Anyone who has recieved one of these as compensation for recalled Rocks (or just bought one recently) and hasn't checked the set-up should do so now. I've just had a look at mine and the end of the sling has just been squeezed into the rubber keeper alongside the krab rather than actually clipped into the krab.
This gives the appearance of being safe when actually it is not. The problem was highlighted a few months back when a fatality occured.
Fair enough, wise shout up under the circumstances. The response will be interesting indeed. I'm going to check mine now, I just chucked it in the climbing box when it was delivered and never even looked TBH
OK I have mine in front of me. It is fine and to be honest, I can't see how it could be wrongly fitted. The keeper on mine is hard rubber/plastic unlike the petzl 'strings' and seems to be more of a logo carrying thing than anything useful as the sling is stitched tight up to the crab making the keeper redundant
It certainly highlights the importance of checking your kit thoroughly before use.
I inspect all of my new kit thoroughly as you never know if it's been damaged in transit, escaped QC, or someone has tampered with it in the shop. Maybe it comes from working in industry, where you inspect safety equipment yourself before signing for it, even though it should be inspected before it's released from stores.
Not excusing the fact this appears to have been missed, but inevitably mistakes can and do happen, so adding your own additional check is one more step in the system.
Mike, I have just seen this and since you say you contacted Wild Country direct already I presume it was last night around the same time you posted - after we shut - so I assume we'll get it this morning and start to investigate. Great spot and thanks for the post.
Someone will be in touch to ask for more information this morning I would think.
Following the discovery of the mis-assembled Xenon quickdraw Wild Country have initiated a 100% re-inspection of all its stock, in the UK and in our Italian warehouse. The UK stock has been inspected already and we have found no further instances. We are at present inspecting stock in Italy and we will have the results tomorrow. We will also trace the batch and the time of the build of that quickdraw to see if we can find any evidence of what occurred and why.
Once we have re-inspected 100% of the stock within our control we will convene a meeting of the production and quality teams to decide on the next course of action. We can only apologise for this error and express our deep regret that this was missed.
We would also like to wholeheartedly endorse the very sensible comments made by several posters about inspecting your gear. We are all in a safety critical sport and it’s worth inspecting all your gear whether new or old. And to be clear by saying this we are in no way trying to abdicate from our responsibility but just endorsing what are sensible comments.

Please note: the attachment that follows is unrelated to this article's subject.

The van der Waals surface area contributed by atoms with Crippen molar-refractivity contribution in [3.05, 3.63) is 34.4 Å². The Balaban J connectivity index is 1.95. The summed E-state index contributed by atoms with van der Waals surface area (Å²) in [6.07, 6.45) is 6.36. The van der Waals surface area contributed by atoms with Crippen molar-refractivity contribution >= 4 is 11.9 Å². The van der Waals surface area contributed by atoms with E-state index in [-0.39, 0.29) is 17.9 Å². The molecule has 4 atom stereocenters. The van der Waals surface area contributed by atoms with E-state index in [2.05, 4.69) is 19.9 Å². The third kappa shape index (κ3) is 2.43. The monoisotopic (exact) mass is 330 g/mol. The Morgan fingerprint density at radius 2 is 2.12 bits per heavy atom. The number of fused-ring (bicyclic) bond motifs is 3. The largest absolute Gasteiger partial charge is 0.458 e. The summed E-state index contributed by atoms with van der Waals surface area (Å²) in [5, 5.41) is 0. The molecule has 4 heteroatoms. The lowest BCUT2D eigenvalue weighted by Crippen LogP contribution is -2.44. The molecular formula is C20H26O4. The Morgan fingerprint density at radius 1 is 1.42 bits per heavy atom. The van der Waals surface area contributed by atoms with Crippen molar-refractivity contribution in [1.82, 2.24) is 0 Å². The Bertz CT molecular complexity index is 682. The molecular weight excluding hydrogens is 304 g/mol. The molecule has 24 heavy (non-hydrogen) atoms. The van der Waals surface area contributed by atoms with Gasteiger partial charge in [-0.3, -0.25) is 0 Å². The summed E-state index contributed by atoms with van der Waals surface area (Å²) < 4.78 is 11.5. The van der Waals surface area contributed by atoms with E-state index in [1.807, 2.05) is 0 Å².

In reply to Richie Patterson, Wild Country:
Following our previous post we have now examined the stock in the warehouses in Italy and the USA. There were no further units found with any problems.
The documentation from Wild Country's internal investigation as well as the results of all the examinations is now with the Quality Manager for the Salewa group and he will be making a decision on any further action that will be taken.
Once again we can only apologise for this error and express our deep regret that this was missed and we are taking all necesary steps to make sure this doesn't happen again.
Following the incident reported on this thread Wild Country set in place an inspection of all quickdraws in our warehouses and an audit of the procedures surrounding the construction of quickdraws. As already stated the result of the inspection was that no more units were found that had a problem.
In the meantime we stopped all quickdraw production and the procedures around these were audited. Following the audit of this incident, which is something we did not think would happen, the quality manager has determined that this was very much a ‘one off’. However, the fact that it has occurred means that we have to focus on this issue to improve our procedures to minimise the possibility of this happening again. Therefore we have reviewed and implemented changes to our procedures. All staff involved were briefed and made aware of the seriousness of the situation and refresher training courses were held on the handling of all safety critical products.
Once again we can only apologise for this incident and we are determined to make sure that we continually monitor and improve our procedure to minimise the possibility of this happening again.